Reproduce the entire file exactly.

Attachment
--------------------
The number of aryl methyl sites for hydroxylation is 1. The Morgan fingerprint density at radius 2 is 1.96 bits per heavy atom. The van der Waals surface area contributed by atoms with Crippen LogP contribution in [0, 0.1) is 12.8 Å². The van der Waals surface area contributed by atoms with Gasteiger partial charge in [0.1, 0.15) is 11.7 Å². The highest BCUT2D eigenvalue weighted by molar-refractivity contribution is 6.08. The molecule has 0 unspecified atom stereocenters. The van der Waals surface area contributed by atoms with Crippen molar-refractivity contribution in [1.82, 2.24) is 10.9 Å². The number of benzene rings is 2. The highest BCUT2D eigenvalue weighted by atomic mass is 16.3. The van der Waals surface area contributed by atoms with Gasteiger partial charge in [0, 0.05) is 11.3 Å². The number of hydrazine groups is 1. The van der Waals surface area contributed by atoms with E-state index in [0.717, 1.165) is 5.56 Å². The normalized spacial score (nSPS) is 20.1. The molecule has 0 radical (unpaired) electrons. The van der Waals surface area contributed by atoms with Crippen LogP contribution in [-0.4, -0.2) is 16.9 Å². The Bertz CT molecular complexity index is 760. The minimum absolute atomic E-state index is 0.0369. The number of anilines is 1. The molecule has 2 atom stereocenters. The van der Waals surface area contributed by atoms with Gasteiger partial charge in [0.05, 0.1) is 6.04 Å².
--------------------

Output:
The number of aryl methyl sites for hydroxylation is 1. The Morgan fingerprint density at radius 2 is 1.96 bits per heavy atom. The van der Waals surface area contributed by atoms with Crippen LogP contribution in [0, 0.1) is 12.8 Å². The van der Waals surface area contributed by atoms with Gasteiger partial charge in [0.1, 0.15) is 11.7 Å². The highest BCUT2D eigenvalue weighted by molar-refractivity contribution is 6.08. The molecule has 0 unspecified atom stereocenters. The van der Waals surface area contributed by atoms with Crippen molar-refractivity contribution in [1.82, 2.24) is 10.9 Å². The number of benzene rings is 2. The highest BCUT2D eigenvalue weighted by atomic mass is 16.3. The van der Waals surface area contributed by atoms with Gasteiger partial charge in [0, 0.05) is 11.3 Å². The number of hydrazine groups is 1. The van der Waals surface area contributed by atoms with E-state index in [0.717, 1.165) is 5.56 Å². The normalized spacial score (nSPS) is 20.1. The molecule has 0 radical (unpaired) electrons. The van der Waals surface area contributed by atoms with Crippen LogP contribution in [-0.4, -0.2) is 16.9 Å². The Bertz CT molecular complexity index is 760. The minimum absolute atomic E-state index is 0.0369. The number of anilines is 1. The molecule has 2 atom stereocenters. The van der Waals surface area contributed by atoms with Gasteiger partial charge in [0.05, 0.1) is 6.04 Å².